Eventually Pippin made his entrance, and immediately Wes and Rebecca threw themselves into his arms.

"I couldn't get to him because the kids were all over him," Lynne joked.

Pippin had given his camera the man sitting next to him so the family was able to capture every tear and smile that came with seeing each other after the long absence. Pippin said his first thought when he saw his children was how much they'd changed since he had left them back in Nov. 2006.

There was one family member, however, that almost seemed more excited than all the rest. Zak, the family's 2-year-old golden retrieve,r was beside himself after seeing Pippin return. Pippin said the dog was jumping around like crazy, giving him a wonderfully warm welcome home.

Back into the swing

Both Lynne and Pippin agreed that getting their lives back into a routine was a smooth process. Lynne handed over a few of the household responsibilities and the children got used to having two sets of eyes watching them instead of one.

Pippin said he doesn't think being deployed to Iraq changed who he was, but it did make him more appreciative.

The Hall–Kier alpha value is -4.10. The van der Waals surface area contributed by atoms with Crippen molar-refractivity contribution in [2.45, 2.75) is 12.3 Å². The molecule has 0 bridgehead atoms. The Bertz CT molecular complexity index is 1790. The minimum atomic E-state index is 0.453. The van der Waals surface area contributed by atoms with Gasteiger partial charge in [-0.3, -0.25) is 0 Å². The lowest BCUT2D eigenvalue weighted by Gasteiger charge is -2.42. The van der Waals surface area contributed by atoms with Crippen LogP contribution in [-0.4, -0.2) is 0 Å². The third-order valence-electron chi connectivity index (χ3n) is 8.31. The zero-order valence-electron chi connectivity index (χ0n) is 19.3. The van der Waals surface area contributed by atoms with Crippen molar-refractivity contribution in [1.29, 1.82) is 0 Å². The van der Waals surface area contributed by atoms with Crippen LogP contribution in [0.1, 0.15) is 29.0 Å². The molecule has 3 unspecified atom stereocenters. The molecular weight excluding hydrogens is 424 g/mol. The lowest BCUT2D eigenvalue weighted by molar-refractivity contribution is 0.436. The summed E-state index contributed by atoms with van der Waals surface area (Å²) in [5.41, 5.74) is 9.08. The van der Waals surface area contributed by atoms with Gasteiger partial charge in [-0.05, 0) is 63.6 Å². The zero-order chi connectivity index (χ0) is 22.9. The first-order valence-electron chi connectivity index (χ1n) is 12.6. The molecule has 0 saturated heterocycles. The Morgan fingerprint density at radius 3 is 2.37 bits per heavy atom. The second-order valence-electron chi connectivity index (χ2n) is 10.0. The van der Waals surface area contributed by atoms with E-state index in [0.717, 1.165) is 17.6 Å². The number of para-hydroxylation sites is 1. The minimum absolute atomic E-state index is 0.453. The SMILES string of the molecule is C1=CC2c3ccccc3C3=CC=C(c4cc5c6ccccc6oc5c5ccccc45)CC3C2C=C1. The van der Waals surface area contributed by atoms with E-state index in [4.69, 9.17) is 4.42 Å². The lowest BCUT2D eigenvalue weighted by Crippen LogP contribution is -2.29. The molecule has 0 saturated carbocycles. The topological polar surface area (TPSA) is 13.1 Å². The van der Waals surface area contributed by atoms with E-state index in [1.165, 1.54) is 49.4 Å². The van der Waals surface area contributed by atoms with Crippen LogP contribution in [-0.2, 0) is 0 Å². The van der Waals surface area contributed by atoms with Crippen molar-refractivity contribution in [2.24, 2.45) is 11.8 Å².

"Its educational being deployed," he said. "When you've spent some time in a country like that, you realize how fragile what we have is, and it's very easy to lose touch with that. People have no idea how fragile peace is or how fragile freedom is, but when you see devastation and the killing and the violence and everything else that just lies right beneath the fabric, it makes you appreciate what we have a lot more."

Pippin has returned to his job at the TRADOC Analysis Center at Fort Leavenworth. He works on the same data analysis as when he was in Iraq, but now for the Army at large.

He said his time in Iraq was rewarding professionally and personally. If it hadn't been for his children, he said he would have stayed longer and continued working for the cause he believes in so strongly. He has pride for his country and said he was honored to have the opportunity to serve it the best he could.

"It's part of the psyche, part of the culture," he said. "When you're not involved, you feel like you should be. That's the draw that got me over there in the first place. I just felt like I needed to be there."